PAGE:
Letter to the editor


Letter to editor

Neonatal scalp seborrhoeic dermatitis or psoriasis?

Case: A 6-day-old full-term female baby, from a non-consanguineous marriage, presented with erythematous scaly lesions on the occipital area observed by the mother since birth. She was in good health, there were no other skin lesions, no nail deformities and no xerosis (dryness) over the body. Systemic examination of the child was normal. The parents had no dermatological diseases. There was no family history of psoriasi.


The parents did not permit a biopsy, mycological examination was negative and the lesions cleared rapidly under topical steroids class II for 7 days and emollients for several weeks. Figures 1 and 2 show the child’s scalp on admission and 10 days later.


Figure 1. Scalp psoriasis in a new-born: erythematous plaque covered by adherent scales in the occipital area (Credit: Anca Chiriac).

Figure 2. Same child 10 days of treatment with topical steroids class II (Credit: Anca Chiriac).


We considered the most likely diagnosis to be infantile seborrhoeic dermatitis. It is uncommon for psoriasis to appear in neonates. However, the localization, very well demarcated erythematous plaque, no-greasy scales and quite adherent to the scalp area and negative mycology could favour psoriasis [1,2].


How can we answer to the mother? Is it psoriasis? Is it seborrheic dermatitis?


Yours sincerely


Ass. Prof. Anca Chiriac, Head of Department of Dermatology, Nicolina Medical Center, Iasi, Romania.

Dr Piotr Brzezinski, MD PhD, Head of Department of Dermatology, 6th Military Support Unit, os. Ledowo 1N, 76-270 Ustka, Poland. Corresponding author brzezoo77@yahoo.com

Prof. Caius Solovan, Head of Department of Dermatology, University of Medicine V Babes, Timisoara, Romania.



  1. Mohamad N. S. Trace elements homeostatic imbalance in mild and severe psoriasis: a new insight in biomarker diagnostic value for psoriasis. Our. Dermatol. Online. 2013; 4:449-452.
  2. Puri N. Infantile psoriasis treated successfully with topical calcipotriene. Our. Dermatol. Online. 2013; 4:205-207.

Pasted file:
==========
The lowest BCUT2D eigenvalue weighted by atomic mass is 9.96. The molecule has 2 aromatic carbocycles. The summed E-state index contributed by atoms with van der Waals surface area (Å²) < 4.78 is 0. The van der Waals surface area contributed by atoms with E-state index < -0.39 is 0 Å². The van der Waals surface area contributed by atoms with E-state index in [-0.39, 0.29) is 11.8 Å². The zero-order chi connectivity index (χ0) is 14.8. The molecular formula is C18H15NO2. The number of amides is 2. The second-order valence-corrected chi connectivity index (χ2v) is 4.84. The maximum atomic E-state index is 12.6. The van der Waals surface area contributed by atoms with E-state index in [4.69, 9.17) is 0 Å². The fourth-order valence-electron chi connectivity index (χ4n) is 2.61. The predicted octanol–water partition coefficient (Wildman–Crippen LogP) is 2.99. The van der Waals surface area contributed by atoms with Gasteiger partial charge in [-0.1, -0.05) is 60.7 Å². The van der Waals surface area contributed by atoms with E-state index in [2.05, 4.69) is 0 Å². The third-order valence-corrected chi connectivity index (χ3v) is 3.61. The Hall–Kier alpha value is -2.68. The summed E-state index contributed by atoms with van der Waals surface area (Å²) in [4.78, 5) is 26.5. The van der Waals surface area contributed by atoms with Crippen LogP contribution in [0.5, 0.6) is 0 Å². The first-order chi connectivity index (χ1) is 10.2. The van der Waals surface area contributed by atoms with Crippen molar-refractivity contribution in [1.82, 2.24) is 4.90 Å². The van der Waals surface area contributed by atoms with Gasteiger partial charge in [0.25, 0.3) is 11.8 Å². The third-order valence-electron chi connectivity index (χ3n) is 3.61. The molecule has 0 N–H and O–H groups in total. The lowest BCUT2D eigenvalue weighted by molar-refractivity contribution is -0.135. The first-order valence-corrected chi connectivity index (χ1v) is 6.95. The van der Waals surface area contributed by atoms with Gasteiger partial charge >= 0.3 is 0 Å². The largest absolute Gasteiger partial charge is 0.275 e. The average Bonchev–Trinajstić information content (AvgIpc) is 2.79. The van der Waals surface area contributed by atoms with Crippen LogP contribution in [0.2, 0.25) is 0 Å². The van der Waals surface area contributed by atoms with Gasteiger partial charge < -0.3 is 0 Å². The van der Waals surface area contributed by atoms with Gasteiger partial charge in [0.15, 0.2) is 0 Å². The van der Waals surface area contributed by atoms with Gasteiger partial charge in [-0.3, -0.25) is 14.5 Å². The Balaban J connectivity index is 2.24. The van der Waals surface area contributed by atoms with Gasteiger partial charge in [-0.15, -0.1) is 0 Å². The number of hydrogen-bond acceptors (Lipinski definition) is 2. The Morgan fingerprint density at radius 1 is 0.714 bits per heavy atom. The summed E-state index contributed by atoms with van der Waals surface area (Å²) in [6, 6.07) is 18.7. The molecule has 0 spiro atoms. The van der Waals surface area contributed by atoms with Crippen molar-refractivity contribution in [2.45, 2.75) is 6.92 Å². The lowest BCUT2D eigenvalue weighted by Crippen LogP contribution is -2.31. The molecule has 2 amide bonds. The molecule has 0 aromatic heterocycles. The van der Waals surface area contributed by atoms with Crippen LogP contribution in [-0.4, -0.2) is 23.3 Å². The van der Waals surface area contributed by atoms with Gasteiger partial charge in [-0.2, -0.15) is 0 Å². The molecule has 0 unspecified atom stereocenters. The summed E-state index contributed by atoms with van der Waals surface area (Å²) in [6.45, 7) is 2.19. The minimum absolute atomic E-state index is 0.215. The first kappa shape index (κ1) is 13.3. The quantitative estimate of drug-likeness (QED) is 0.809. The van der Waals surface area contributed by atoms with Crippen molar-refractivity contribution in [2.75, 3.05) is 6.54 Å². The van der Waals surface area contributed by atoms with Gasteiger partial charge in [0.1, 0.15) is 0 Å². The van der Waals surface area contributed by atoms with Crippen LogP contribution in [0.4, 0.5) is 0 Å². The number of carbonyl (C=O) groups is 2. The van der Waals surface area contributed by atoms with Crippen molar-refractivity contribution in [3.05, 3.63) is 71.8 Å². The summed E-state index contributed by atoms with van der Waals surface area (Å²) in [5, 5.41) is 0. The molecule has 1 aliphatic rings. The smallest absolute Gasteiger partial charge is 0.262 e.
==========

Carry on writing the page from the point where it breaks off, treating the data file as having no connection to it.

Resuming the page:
Editorial comment


            The clinical information and photographs were sent to Dr. William Tucker, Consultant Dermatologist, at the Worcestershire Royal Hospital (UK) with a request for his opinion. He agreed that the appearances were compatible with infantile seborrhoeic dermatitis. To make a clear diagnosis of psoriasis would be difficult without a strong family history of this condition.


Infantile seborrhoeic dermatitis is extremely common in the first six weeks of life and usually causesa yellow crusty greasy scaling most commonly on the scalp ('cradle cap') with a loss of a small amount of hair. It is a papulo-squamous lesion that appears in areas of high sebum production. It may also occur around the ears, on the neck and in the axillae and groins. There may be some erythema especially if in the flexures but there is usually no itching. Most cases resolve over a few weeks but a few may persist for up to a year. The condition may look very similar to psoriasis particularly in babies.

Simple management is usually effective: regular washing with baby shampoo and gentle brushing to loosen scale. If crusting is difficult to remove then baby oil or olive oil may be used prior to washing. If these measures are inadequate then a ketoconazole or imidazole cream or shampoo may be used once daily [1] but for no longer than four weeks. a day.


  1. Sheffield RC, Crawford P, Wright ST, et al; Clinical inquiries. What's the best treatment for cradle cap? J Fam Pract. 2007 March; 56(3): 232-233.